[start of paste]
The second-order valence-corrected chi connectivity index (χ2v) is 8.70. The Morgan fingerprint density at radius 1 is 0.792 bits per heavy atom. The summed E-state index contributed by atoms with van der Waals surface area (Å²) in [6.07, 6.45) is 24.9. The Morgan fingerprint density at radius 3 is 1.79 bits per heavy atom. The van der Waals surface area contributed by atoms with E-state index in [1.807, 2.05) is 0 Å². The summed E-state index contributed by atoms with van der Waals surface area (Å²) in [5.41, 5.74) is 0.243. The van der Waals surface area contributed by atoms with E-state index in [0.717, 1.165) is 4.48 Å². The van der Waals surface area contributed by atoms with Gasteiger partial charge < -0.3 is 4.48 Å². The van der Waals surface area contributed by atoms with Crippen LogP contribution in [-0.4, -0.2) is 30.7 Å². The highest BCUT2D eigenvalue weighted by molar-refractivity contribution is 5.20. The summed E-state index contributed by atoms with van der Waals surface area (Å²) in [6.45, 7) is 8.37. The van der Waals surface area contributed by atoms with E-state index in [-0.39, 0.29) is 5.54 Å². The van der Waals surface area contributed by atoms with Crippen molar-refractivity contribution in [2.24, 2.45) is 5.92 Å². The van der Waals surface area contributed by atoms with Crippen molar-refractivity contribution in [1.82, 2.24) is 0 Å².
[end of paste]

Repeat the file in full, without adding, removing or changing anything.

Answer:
The second-order valence-corrected chi connectivity index (χ2v) is 8.70. The Morgan fingerprint density at radius 1 is 0.792 bits per heavy atom. The summed E-state index contributed by atoms with van der Waals surface area (Å²) in [6.07, 6.45) is 24.9. The Morgan fingerprint density at radius 3 is 1.79 bits per heavy atom. The van der Waals surface area contributed by atoms with E-state index in [1.807, 2.05) is 0 Å². The summed E-state index contributed by atoms with van der Waals surface area (Å²) in [5.41, 5.74) is 0.243. The van der Waals surface area contributed by atoms with E-state index in [0.717, 1.165) is 4.48 Å². The van der Waals surface area contributed by atoms with Gasteiger partial charge < -0.3 is 4.48 Å². The van der Waals surface area contributed by atoms with Crippen LogP contribution in [-0.4, -0.2) is 30.7 Å². The highest BCUT2D eigenvalue weighted by molar-refractivity contribution is 5.20. The summed E-state index contributed by atoms with van der Waals surface area (Å²) in [6.45, 7) is 8.37. The van der Waals surface area contributed by atoms with E-state index in [-0.39, 0.29) is 5.54 Å². The van der Waals surface area contributed by atoms with Crippen molar-refractivity contribution in [2.24, 2.45) is 5.92 Å². The van der Waals surface area contributed by atoms with Crippen molar-refractivity contribution in [1.82, 2.24) is 0 Å².